Are home sleep studies useful in diagnosing obstructive sleep apnea in children with down syndrome?


Ikizoglu N., Kiyan E., Polat B., Ay P., Karadag B., Ersu R.

PEDIATRIC PULMONOLOGY, no.10, pp.1541-1546, 2019 (SCI-Expanded) identifier identifier identifier

  • Publication Type: Article / Article
  • Publication Date: 2019
  • Doi Number: 10.1002/ppul.24440
  • Journal Name: PEDIATRIC PULMONOLOGY
  • Journal Indexes: Science Citation Index Expanded (SCI-EXPANDED), Scopus
  • Page Numbers: pp.1541-1546
  • Keywords: home sleep apnea test, polygraphy, polysomnography, sleep disordered breathing, sleep medicine, BODY-MASS INDEX, PREVALENCE, POLYSOMNOGRAPHY, FEASIBILITY, INFANTS
  • Istanbul University Affiliated: Yes

Abstract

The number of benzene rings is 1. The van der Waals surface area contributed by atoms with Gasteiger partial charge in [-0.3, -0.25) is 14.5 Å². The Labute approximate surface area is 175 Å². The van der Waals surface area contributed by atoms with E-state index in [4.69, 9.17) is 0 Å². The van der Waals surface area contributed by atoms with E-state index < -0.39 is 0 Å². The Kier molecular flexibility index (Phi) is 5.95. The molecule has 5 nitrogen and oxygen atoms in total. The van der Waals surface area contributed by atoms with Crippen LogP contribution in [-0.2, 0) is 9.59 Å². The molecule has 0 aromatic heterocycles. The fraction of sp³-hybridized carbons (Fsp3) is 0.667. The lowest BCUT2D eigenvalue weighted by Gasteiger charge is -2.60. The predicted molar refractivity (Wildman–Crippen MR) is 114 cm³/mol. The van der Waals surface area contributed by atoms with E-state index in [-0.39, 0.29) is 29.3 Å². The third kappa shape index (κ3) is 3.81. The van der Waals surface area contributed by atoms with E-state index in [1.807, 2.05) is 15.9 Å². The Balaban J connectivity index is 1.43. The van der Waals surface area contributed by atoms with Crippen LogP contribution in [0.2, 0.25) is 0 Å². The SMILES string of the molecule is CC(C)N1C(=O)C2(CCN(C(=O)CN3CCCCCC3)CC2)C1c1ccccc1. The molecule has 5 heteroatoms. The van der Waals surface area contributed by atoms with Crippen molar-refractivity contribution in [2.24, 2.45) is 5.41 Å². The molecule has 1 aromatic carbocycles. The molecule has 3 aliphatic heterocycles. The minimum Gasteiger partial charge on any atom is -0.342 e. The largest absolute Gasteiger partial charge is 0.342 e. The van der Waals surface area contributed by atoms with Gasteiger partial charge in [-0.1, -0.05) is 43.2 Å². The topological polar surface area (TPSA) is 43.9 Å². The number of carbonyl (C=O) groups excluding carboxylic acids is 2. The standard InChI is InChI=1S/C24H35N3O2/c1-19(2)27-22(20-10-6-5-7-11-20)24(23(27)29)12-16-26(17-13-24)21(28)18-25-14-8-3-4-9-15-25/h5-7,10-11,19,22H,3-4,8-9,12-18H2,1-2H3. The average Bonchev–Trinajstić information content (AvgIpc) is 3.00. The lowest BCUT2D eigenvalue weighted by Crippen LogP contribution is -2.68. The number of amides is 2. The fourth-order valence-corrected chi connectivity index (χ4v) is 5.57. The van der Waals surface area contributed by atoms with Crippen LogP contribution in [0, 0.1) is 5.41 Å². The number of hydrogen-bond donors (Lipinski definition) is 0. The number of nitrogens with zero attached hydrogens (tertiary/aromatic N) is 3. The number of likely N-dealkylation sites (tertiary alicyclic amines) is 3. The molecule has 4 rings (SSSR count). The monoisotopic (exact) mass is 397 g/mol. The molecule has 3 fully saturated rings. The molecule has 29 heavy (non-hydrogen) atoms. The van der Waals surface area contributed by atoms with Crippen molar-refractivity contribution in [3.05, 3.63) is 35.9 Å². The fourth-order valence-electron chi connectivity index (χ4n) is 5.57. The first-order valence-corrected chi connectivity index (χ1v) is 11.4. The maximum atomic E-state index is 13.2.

Introduction and Aim Obstructive sleep apnea syndrome (OSAS) is frequent in children with Down syndrome (DS) and polysomnography (PSG) is recommended for all children with DS. However PSG is not always available and alternative diagnostic methods are needed. The aim of the study was to evaluate the feasibility and validity of home polygraphy (HPG) in children with DS. Methods A national DS association was contacted and children aged 6 to 18 years who accepted to participate were recruited. Otorhinolaryngologic evaluation, in-lab PSG and HPG were performed. OSAS was diagnosed by PSG with an apnea-hypopnea index (AHI) more than or equal to 1. OSAS severity was classified as moderate-to-severe if AHI was more than or equal to 5. Receiver operating characteristic curves were calculated for HPG using PSG as the gold standard. Results Nineteen children (12 girls) completed the study. Median age was 11.3 years. Demographic and clinical characteristics were similar in children with and without OSAS. Eighty-nine percent of HPG studies were technically acceptable at the initial night and the success rate was 100% when two failed studies were repeated. PSG revealed OSAS in six (32%) children, two had mild and four had moderate-to-severe OSAS. All four patients with moderate-to-severe OSAS diagnosed with PSG have been diagnosed with the same severity on HPG. HPG had 100% sensitivity and 83% specificity when AHI >= 3 was set as diagnostic criteria. Conclusion HPG is a feasible and reliable test of OSAS in children with DS and may be useful in diagnosis and treatment of patients with moderate-to-severe OSAS in this patient group.